INTA Brief to CJEU Says Locally Significant Unregistered Trade Names Can Co-Exist with Later Registered National Trademarks

By IPWatchdog
August 23, 2021

“Such local rights, even though not capable of blocking the registration of a later trademark are however allowed to co-exist and be used concurrently with the later trademark registration. Such coexistence is provided for in the law and is therefore forced upon the registered trademark owners.” – INTA amicus brief

Registered trademark law business concept with golden trade mark symbol and a wooden gavel 3D illustration.The International Trademark Association (INTA) last week submitted an amicus brief to the Court of Justice of the European Union (CJEU) providing its input on the topic of whether earlier unregistered rights of local significance, like trade names, can coexist with later registered national trademarks.

The case was referred by the Dutch Supreme Court, which is seeking guidance from the CJEU as to the following questions:

1. For the purposes of determining whether there is an ‘earlier right’ of a third party as referred to in Article 6(2) of the repealed Directive 2008/95/EC1
a) is it sufficient that, prior to the filing of the trade mark, that third party had made use in the course of trade of a right which is recognised by the laws of the Member State in question; or
b) is there a requirement that that third party, on the basis of that earlier right, under the applicable national legislation, is entitled to prohibit the use of the trade mark by the trade mark holder?
2. In answering Question 1, is it also relevant whether the trade mark holder has an even earlier right (recognised by the laws of the Member State in question) in relation to the sign registered as a trade mark and, if so, is it relevant whether the trade mark holder may, on the basis of that even earlier recognised right, prohibit the use by the third party of the alleged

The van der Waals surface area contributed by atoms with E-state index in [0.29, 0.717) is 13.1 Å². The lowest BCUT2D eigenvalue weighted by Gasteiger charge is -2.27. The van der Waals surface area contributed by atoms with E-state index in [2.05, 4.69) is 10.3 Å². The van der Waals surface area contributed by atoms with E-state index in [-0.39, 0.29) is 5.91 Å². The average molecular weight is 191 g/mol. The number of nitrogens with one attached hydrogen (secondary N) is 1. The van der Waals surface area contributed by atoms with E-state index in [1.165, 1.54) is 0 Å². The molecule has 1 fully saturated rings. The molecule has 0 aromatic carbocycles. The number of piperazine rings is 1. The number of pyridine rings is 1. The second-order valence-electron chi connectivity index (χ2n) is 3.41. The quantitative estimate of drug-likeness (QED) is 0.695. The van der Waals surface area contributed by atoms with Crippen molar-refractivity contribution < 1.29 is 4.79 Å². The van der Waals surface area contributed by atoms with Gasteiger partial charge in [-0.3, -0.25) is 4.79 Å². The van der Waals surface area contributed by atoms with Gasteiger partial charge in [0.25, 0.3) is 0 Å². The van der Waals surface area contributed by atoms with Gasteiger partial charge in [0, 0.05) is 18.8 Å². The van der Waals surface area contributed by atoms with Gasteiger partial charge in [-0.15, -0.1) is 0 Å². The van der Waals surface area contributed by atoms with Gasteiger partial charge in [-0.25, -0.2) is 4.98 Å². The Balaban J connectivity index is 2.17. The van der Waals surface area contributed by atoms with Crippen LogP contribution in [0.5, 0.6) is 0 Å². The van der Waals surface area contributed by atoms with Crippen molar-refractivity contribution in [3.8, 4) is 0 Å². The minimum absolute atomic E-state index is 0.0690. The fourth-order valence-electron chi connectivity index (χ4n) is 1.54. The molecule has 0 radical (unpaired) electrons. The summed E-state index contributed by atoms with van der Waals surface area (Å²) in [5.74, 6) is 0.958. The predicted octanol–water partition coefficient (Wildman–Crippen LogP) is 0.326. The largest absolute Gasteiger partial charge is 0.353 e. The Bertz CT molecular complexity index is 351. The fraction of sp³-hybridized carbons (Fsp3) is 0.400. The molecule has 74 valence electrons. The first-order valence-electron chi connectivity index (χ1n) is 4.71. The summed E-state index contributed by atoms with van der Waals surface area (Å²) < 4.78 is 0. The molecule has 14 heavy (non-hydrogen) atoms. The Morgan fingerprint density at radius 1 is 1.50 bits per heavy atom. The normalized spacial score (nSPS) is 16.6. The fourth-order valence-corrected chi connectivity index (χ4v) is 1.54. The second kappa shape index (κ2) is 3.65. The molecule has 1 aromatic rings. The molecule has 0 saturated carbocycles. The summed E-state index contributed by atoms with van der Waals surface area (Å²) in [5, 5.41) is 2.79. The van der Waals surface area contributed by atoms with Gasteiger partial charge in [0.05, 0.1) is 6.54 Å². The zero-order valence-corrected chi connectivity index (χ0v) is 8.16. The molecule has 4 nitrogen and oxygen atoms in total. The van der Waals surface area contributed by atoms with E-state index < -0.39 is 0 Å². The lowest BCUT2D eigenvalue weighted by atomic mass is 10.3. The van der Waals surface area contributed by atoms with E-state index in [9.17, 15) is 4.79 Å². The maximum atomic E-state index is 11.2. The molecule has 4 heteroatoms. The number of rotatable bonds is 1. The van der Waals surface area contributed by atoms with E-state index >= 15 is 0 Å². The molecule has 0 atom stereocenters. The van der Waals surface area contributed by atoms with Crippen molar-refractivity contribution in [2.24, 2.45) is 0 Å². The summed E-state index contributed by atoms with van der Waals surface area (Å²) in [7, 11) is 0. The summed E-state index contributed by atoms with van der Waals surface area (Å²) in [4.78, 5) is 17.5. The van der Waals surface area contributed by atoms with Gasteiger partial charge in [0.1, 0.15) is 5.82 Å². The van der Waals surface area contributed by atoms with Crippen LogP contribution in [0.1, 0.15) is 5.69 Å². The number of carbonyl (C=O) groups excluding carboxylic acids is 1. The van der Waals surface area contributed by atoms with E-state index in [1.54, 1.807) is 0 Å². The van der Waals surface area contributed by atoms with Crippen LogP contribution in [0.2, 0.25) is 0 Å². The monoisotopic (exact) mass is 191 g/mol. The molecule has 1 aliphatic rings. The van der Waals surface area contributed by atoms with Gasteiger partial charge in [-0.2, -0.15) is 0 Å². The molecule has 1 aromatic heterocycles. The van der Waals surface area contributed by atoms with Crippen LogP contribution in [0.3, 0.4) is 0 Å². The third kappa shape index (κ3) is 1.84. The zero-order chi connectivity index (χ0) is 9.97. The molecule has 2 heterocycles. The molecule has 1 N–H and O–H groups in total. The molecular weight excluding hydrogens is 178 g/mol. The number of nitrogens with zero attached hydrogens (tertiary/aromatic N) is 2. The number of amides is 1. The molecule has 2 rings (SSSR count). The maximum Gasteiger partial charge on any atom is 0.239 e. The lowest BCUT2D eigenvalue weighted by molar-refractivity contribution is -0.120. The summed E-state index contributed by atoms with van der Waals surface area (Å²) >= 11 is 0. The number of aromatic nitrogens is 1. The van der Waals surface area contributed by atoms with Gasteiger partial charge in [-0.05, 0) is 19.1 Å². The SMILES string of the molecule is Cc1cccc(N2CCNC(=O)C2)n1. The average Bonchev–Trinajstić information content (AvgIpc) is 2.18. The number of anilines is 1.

‘earlier right’?

The case at hand involves two brothers who owned a coach company, Amersfoort’s Bloei 1968. Brother 1 founded M. Touringcars and M. Touringcars Amsterdam (M. Touringcars) in 1975, and subsequently left Amersfoort’s Bloei in 1977. Amersfoort’s Bloei continued to be run by Brother 2 and his wife, and then by their sons under a new name, Classic Coach Company (CCC). From 2006 on, the indication “J.M.” and designation ‘www.almeretours.nl’ has appeared on the back of CCC coaches.

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In 2008, M. Touringcars registered and now owns the trademark ‘M.” for services provided by a coach company and sought an order that CCC cease and desist from using its “J.M.” trade name, claiming that it infringed the M. mark.  CCC responded that its use of the J.M. name since 2006 fell under a Benelux trademark law provision holding that “a registered trademark holder may not challenge the use in business of a similar sign which draws its protection from a prior right of local relevance, if such right is recognised by the legal provisions of any Benelux country, within the limits of the territory in which it is recognised.”

The first instance court found in favor of M. Touringcars, but the Court of Appeals reversed. Althought the Court of Appeals acknowledged that M. Touringcars has even earlier trade name rights, it said that M. Touringcars is estopped from prohibiting CCC’s use of J.M. because it had “failed to object to the prolonged coexistence  (over the course of many years) of both unregistered rights in the market.”